What is Immersion?
It has been almost two decades since the beginning of the web. This means that the web is no longer just a technology of the present, but also, a record of our past.
Email, one of the original forms of social media, is even older than the web and contains a detailed description of our personal and professional history.
Immersion is an invitation to dive into the history of your email life in a platform that offers you the safety of knowing that you can always delete your data.
Just like a cubist painting, Immersion presents users with a number of different perspectives of their email data.
It provides a tool for self-reflection at a time where the zeitgeist is one of self-promotion.
It provides an artistic representation that exists only in the presence of the visitor.
It helps explore privacy by showing users data that they have already shared with others.
Finally, it presents users wanting to be more strategic with their professional interactions, with a map to plan more effectively who they connect with.
So Immersion is not about one thing. It’s about four. It’s about self-reflection, art, privacy and strategy. It’s about providing users with a number of different perspectives by leveraging on the fact that the web, and emails, are now an important part of our past.
From The Atlantic, not that blue-collar workers generally do more advanced math than their white-collar counterparts. I am not suggesting all of CTE is targeted at blue-collar jobs anymore; however, it is interesting that those students often think that math is less important to them.
Remember sitting through high school math class while the teacher droned on about polynomial equations and thinking there wasn’t a chance you’d ever use any of it in life? Well, if you’re like most Americans, chances are your 17-year-old self was absolutely correct.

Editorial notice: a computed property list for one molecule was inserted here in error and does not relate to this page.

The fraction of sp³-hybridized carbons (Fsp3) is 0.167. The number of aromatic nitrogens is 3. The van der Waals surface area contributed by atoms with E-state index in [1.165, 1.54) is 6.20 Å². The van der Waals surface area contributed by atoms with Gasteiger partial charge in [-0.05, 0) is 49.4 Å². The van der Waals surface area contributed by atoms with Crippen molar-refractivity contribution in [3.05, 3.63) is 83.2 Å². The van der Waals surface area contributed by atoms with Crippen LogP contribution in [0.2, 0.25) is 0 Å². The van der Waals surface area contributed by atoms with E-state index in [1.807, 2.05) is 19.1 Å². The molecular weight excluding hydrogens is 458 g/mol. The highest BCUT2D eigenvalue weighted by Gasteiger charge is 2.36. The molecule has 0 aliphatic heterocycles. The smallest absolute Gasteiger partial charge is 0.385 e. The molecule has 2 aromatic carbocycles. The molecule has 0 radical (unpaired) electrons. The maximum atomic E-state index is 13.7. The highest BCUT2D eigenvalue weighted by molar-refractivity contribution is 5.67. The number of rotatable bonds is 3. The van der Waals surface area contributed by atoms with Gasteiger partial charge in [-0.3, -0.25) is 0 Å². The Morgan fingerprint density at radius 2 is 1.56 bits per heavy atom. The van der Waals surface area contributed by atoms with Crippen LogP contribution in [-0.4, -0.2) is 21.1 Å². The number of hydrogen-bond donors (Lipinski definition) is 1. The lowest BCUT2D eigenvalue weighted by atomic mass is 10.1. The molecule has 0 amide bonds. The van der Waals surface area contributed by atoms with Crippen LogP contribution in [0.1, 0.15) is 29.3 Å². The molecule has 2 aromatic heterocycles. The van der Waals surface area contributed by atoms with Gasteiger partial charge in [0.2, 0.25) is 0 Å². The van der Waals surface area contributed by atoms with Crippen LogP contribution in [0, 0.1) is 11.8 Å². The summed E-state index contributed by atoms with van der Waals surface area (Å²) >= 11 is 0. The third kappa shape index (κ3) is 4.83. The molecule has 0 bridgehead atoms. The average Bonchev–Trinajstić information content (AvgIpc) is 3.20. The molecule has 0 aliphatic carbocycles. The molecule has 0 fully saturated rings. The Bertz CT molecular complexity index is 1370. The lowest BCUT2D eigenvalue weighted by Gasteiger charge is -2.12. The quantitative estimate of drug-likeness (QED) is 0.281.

As it turns out, less than a quarter of U.S. workers report using math any more complicated than basic fractions and percentages during the course of their jobs. The graphs below are based on survey data compiled by Northeastern University sociologist Michael Handel. Handel surveyed about 2,300 workers first from 2004 through 2006, then again between 2007 and 2009. The catchall category of "any more advanced" math includes algebra through calculus. And as you can see, most workers aren’t doing a whole lot of high-level computations.
You might be surprised by who’s doing the most advanced math day-to-day. It’s not white-collar workers. Rather, it’s high-skill blue-collar workers, shown in dark blue on the graph below. Before you glance over it, here’s a breakdown of jobs categories:
- Upper level white collar, e.g. management, technical, and professional occupations
- Low level white collar, e.g. clerical and sales workers
- Upper level blue collar, e.g. craft and repair workers like skilled construction trades and mechanics
- Lower level blue collar, e.g. factory workers and truck drivers
These numbers alone aren’t an open and shut case against teaching complex math to most high school students. But they do suggest that what we teach today has little relationship to the broad demands of the job market, and that we should at least be conscious of the possibility that we’re putting educational road blocks in front of students without a practical application for them.
At the same time, it’s clear that some of the best blue-collar jobs do in fact require a level of mathematical literacy on par with what you’d expect a student to know if they were college bound. To me, that hints at an argument for more high level vocational programs: It might help if students actually knew that those boring equations really one day would earn them a paycheck.
I thought about this, and I think it is true, the pace of life is different. Read the 1890 quote for a baseline.
I edited the original post as it was NSFS (Not Safe For School). But here they are.